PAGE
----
In Disko Bay, which is located just off the coast of Ilulissat, gigantic icebergs linger in the freezing waters. These icebergs come from the Icefjord, which is located a half hour’s hike south of Ilulissat. These impressive frozen structures are born some 70km/43,5 miles deeper into the fjord by the enormous Sermeq Kujalleq glacier. This 10km/6 miles-wide glacier is the most productive glacier outside of Antarctica; Whereas most glaciers only calve at a rate of approximately a metre/three feet a day, the Ilulissat glacier calves at a rate of 25m/82 feet per day. The icebergs produced by the glacier represent more than 10% of all icebergs in Greenland, corresponding to 20 million tonnes/22 million us tons of ice per day! 

These facts, together with the fjord’s unforgettable scenery, have secured the Icefjord a place on UNESCO’s World Heritage List. 

During the more than 250 years that have passed since the establishment of Ilulissat, the town has steadily flourished. Today, Ilulissat is Greenland’s third largest town, with more than 4,500 inhabitants. The town is very vibrant, welcoming and lively with a wide range of cultural attractions, according to Greenlandic standards.

The legendary polar explorer, Knud Rasmussen, and his good friend, Jørgen Brønlund, were both born in Ilulissat. On this day, you will also have the opportunity to join a boat trip to the Icefjord (not included). The journey takes about two and a half hours in total, a great opportunity to take a closer look at the amazing ice-sculpted scenery.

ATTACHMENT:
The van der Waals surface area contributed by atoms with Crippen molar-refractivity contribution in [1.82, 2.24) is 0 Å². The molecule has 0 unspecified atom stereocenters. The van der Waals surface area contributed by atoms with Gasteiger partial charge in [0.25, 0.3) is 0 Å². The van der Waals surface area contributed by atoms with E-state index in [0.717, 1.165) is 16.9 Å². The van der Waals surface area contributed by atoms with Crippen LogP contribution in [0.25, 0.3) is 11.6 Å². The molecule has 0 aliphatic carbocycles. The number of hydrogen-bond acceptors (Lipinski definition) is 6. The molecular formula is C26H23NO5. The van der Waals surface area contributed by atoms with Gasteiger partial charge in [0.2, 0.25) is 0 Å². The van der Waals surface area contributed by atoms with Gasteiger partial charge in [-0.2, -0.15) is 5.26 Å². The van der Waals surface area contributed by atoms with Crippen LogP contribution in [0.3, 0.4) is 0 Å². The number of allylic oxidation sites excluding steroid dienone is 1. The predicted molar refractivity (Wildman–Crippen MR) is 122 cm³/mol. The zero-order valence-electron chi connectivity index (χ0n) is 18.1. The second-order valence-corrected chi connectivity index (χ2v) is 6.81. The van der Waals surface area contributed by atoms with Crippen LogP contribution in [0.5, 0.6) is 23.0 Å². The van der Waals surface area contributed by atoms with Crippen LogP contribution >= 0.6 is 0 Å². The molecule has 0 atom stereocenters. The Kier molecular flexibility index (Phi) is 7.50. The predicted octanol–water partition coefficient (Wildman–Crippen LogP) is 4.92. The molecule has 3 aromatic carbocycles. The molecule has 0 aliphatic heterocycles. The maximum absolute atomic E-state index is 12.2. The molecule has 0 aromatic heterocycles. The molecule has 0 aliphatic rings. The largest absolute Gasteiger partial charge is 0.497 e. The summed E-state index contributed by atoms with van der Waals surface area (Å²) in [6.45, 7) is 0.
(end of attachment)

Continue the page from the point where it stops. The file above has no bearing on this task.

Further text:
The trip is definitely something out of the ordinary and a great natural experience that you will remember for years to come – but be sure to have warm clothing on! 

If a hike or a trip by boat does not present enough excitement, there is also an opportunity to arrange a flightseeing ride over the Icefjord (not included).

Please note the boat and flightseeing excursions to the Icefjord are not included in the general tour price. Furthermore, the flightseeing excursion must be booked in advance. Refer to Price Information for more details. In the evening, we will cruise southward from “the Iceberg Capital”, leaving lovely Disko Bay behind us as we part.

Options: Airzafari ride or boat trip to the Icefjord

The settlement of Sarfannguit, which translates into "the place of the little stream” an appropriate name for a settlement nestled at the foothills of the mountains and glaciers in the distant backcountry. The settlement’s slightly more than 100 residents live off hunting, trapping and fishing, most often in pursuit of arctic char, reindeer and musk oxen. 

Although Sarfannguit is quite remote, it lies within a few hours from Sisimiut, the second-largest town in Greenland. The accessibility to such a large town provides an indispensable economic benefit to a small community like Sarfannguit. 

A stroll through the settlement offers insight into rural life in today’s Greenland, where modern conveniences and technological advancements, such as internet and smart phones have become commonplace, yet locals still place great value on important customs and preserving their traditions and their Inuit heritage. 

We will continue our journey toward the fjord of Kangerlussuaq, also known as Sondre Stromfjord. Especially the first part of the fjord gives a great opportunity to enjoy an impressive passage with panoramic views of high mountains and deep valleys.